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San Diego Union-Tribune
March 22, 2000

Pentagon Lowers, Meets Criteria For Missile Defense

By Stephen Green, Copley News Service

WASHINGTON -- After guaranteeing it will be able to meet its own conditions for deploying a limited missile defense system, the Pentagon yesterday lowered its testing requirements to the level already reached -- one intercept.

With only one hit achieved so far, Air Force Lt. Gen. Ronald T. Kadish, director of the Ballistic Missile Defense Organization, said the two intercepts originally listed as a requirement for deployment no longer are technically necessary.

"The one intercept that we have . . . successfully made so far allows us, in our own criteria, to proceed with the award of the construction contracts," Kadish said.

Kadish appeared before reporters at the Pentagon to announce a two-month delay in the next test of the anti-missile system, a development that could make it more difficult for President Clinton to make the politically sensitive decision on deployment before leaving office.

Both the delay and abandoning the two-hit requirement are certain to be used as ammunition by critics of the $12 billion program who complain that testing has been rushed.

"It would be a bad career move for anyone at the Pentagon to tell the administration what it doesn't want to hear," said John Pike, a military expert with the Federation of American Scientists. "Even the original criteria were very modest and forgiving."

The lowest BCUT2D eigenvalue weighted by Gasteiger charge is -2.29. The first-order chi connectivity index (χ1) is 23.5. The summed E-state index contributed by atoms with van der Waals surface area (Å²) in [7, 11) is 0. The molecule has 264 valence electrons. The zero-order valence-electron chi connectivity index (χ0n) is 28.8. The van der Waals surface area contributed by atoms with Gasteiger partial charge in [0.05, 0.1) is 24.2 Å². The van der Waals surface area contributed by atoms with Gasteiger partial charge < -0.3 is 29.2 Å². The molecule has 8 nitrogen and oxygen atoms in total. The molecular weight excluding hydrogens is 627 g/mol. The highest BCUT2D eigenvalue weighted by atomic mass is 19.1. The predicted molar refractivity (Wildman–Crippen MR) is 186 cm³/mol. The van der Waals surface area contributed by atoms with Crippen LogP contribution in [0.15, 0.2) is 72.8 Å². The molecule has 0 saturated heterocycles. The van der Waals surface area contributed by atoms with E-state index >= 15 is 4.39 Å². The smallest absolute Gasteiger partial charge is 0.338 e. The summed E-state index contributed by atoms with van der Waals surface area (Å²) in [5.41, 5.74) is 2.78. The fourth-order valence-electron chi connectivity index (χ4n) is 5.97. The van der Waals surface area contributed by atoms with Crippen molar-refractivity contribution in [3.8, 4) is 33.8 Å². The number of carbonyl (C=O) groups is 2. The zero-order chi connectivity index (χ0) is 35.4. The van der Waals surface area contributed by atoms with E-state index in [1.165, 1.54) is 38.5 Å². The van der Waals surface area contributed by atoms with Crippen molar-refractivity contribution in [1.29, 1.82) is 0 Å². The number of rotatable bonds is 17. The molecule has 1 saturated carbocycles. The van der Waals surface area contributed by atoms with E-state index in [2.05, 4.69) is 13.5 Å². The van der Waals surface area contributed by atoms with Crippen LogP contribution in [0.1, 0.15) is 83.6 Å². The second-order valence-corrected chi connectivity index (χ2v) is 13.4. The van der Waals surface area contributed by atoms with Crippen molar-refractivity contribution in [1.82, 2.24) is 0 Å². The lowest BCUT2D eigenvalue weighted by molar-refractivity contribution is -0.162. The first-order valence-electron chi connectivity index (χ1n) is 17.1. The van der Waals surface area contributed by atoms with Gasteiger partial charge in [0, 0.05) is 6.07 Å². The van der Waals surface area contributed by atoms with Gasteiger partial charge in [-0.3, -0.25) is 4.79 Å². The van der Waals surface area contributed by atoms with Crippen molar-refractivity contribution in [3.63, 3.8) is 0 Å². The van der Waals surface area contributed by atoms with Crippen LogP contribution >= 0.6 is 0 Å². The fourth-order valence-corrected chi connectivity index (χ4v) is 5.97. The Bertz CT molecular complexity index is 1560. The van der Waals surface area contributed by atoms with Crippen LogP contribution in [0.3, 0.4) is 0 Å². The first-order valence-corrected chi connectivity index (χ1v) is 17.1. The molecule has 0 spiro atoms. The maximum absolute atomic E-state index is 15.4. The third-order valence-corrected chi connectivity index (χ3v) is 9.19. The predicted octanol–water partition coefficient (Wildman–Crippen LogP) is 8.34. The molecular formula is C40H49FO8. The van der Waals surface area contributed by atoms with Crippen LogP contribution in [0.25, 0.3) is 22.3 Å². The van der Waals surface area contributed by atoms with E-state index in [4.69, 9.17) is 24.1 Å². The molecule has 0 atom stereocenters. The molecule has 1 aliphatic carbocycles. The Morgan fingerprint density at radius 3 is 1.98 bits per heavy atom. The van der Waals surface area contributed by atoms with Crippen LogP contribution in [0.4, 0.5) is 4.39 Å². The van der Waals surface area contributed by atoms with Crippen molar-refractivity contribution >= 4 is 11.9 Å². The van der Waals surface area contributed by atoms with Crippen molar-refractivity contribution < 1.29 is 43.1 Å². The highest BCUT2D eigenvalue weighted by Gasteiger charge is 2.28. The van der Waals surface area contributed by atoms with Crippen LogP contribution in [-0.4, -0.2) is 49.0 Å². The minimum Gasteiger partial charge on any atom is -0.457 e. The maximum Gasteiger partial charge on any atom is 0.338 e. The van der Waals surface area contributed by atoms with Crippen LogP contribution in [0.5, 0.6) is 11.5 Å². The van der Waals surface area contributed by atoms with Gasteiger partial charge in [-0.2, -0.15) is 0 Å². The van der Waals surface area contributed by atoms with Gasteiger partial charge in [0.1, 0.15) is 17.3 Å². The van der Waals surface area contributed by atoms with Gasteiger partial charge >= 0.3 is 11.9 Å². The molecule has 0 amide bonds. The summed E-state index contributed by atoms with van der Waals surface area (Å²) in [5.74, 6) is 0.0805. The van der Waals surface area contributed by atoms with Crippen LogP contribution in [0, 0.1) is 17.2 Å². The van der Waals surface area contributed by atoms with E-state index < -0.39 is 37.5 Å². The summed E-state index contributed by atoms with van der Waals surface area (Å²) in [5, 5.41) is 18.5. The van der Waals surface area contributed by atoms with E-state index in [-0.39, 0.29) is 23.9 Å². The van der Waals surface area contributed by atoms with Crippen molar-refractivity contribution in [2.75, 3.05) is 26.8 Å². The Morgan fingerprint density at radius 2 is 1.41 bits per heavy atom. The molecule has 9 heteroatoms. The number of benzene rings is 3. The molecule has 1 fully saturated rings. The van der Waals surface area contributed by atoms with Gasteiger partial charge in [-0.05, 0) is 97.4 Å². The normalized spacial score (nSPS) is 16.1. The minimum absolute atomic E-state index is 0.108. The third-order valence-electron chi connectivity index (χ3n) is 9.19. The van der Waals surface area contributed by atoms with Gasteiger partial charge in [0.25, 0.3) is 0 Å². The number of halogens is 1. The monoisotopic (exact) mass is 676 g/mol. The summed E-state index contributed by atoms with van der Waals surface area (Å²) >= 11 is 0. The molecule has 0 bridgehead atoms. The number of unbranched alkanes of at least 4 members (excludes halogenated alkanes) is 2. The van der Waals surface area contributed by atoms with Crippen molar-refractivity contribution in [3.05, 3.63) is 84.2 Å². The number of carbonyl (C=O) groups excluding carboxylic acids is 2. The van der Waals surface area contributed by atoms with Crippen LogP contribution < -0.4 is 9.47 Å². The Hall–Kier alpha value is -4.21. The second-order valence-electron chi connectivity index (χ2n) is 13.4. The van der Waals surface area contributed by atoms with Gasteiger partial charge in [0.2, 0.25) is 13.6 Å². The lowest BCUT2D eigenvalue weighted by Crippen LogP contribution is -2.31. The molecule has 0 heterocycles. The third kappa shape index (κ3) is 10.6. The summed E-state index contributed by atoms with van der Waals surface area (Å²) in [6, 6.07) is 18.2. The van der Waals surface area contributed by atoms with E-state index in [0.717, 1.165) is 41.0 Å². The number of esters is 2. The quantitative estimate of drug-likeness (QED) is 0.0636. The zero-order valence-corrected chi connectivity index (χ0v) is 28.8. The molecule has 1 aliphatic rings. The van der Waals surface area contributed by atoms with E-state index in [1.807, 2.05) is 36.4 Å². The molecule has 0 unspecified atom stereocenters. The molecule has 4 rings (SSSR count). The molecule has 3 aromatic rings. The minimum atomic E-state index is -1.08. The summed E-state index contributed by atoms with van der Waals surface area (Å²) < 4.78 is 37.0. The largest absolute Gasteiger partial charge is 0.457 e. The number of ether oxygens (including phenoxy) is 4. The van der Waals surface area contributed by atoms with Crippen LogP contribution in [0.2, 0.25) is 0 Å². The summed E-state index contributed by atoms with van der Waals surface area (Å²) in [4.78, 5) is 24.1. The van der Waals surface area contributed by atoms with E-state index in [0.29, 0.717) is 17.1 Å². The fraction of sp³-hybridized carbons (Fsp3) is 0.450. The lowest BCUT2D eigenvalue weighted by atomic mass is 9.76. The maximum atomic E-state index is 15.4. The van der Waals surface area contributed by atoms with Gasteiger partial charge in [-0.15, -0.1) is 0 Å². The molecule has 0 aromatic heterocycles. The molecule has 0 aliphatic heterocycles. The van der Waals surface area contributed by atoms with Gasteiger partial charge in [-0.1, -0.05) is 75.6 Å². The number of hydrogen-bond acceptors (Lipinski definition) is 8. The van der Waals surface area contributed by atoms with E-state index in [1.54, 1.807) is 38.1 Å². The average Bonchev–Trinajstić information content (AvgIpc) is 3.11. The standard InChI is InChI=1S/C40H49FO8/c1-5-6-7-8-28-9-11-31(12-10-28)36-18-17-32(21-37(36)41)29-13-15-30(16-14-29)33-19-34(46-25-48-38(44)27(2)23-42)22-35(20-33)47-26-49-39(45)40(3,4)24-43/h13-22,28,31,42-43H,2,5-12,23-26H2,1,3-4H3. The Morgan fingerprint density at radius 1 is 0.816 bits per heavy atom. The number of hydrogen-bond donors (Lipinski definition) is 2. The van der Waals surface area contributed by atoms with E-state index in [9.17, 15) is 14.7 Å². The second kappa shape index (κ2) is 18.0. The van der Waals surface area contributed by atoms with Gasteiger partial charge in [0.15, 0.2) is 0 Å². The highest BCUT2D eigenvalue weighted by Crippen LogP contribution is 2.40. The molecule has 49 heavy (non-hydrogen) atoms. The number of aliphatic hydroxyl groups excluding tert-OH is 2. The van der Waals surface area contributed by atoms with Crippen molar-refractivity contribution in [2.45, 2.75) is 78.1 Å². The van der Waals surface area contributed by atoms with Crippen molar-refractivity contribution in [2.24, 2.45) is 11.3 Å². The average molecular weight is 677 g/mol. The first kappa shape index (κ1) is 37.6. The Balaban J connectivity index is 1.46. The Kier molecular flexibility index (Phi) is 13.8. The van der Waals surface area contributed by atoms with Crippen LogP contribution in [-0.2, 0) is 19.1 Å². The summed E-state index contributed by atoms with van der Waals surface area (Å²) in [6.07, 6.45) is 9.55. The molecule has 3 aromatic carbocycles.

The Pentagon previously had described two intercepts of a dummy warhead in space by a so-called "kill vehicle" as the minimum for telling Clinton that it is feasible to have a system operational by 2005 as a shield against a missile attack from rogue states.

The first intercept occurred in October, but questions have been raised about whether the kill vehicle would have hit the target if it had not closed on the dummy warhead by mistakenly locking onto a decoy balloon.

A subsequent test -- last month -- missed. The miss was attributed to a blockage in the equipment for cooling infrared sensors that are supposed to detect the target.

"We also set about 999 other criteria that we're watching very closely, so this becomes an integrated assessment of many factors, not only the outcome of the flight tests," Kadish said. "We're making technical progress."

The next test -- postponed until June 26 -- originally was scheduled for April 27, allowing the Pentagon time to make a recommendation in June and permitting Clinton to make a deployment decision this summer.

The delay means Clinton will not be able to decide until the fall, Kadish said, but it is still soon enough for awarding contracts to allow construction to begin on a radar site in Alaska next spring.